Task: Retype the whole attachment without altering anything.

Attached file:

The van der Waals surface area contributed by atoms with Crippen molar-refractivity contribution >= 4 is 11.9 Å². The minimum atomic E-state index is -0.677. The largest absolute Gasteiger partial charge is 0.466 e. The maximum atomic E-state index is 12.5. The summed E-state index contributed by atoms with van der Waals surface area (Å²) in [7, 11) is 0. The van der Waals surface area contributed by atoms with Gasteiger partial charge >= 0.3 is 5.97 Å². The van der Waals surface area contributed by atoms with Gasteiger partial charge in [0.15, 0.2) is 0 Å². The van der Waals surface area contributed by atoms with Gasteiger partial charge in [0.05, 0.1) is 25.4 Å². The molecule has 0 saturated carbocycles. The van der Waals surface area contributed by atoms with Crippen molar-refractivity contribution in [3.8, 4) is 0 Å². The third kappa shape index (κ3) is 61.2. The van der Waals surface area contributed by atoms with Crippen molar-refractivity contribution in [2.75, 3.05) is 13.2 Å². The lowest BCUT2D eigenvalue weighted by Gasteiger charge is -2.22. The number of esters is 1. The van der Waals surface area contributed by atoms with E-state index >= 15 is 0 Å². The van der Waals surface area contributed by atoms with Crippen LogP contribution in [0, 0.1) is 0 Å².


The van der Waals surface area contributed by atoms with Crippen molar-refractivity contribution >= 4 is 11.9 Å². The minimum atomic E-state index is -0.677. The largest absolute Gasteiger partial charge is 0.466 e. The maximum atomic E-state index is 12.5. The summed E-state index contributed by atoms with van der Waals surface area (Å²) in [7, 11) is 0. The van der Waals surface area contributed by atoms with Gasteiger partial charge >= 0.3 is 5.97 Å². The van der Waals surface area contributed by atoms with Gasteiger partial charge in [0.15, 0.2) is 0 Å². The van der Waals surface area contributed by atoms with Gasteiger partial charge in [0.05, 0.1) is 25.4 Å². The molecule has 0 saturated carbocycles. The van der Waals surface area contributed by atoms with Crippen molar-refractivity contribution in [3.8, 4) is 0 Å². The third kappa shape index (κ3) is 61.2. The van der Waals surface area contributed by atoms with Crippen molar-refractivity contribution in [2.75, 3.05) is 13.2 Å². The lowest BCUT2D eigenvalue weighted by Gasteiger charge is -2.22. The number of esters is 1. The van der Waals surface area contributed by atoms with E-state index >= 15 is 0 Å². The van der Waals surface area contributed by atoms with Crippen LogP contribution in [0, 0.1) is 0 Å².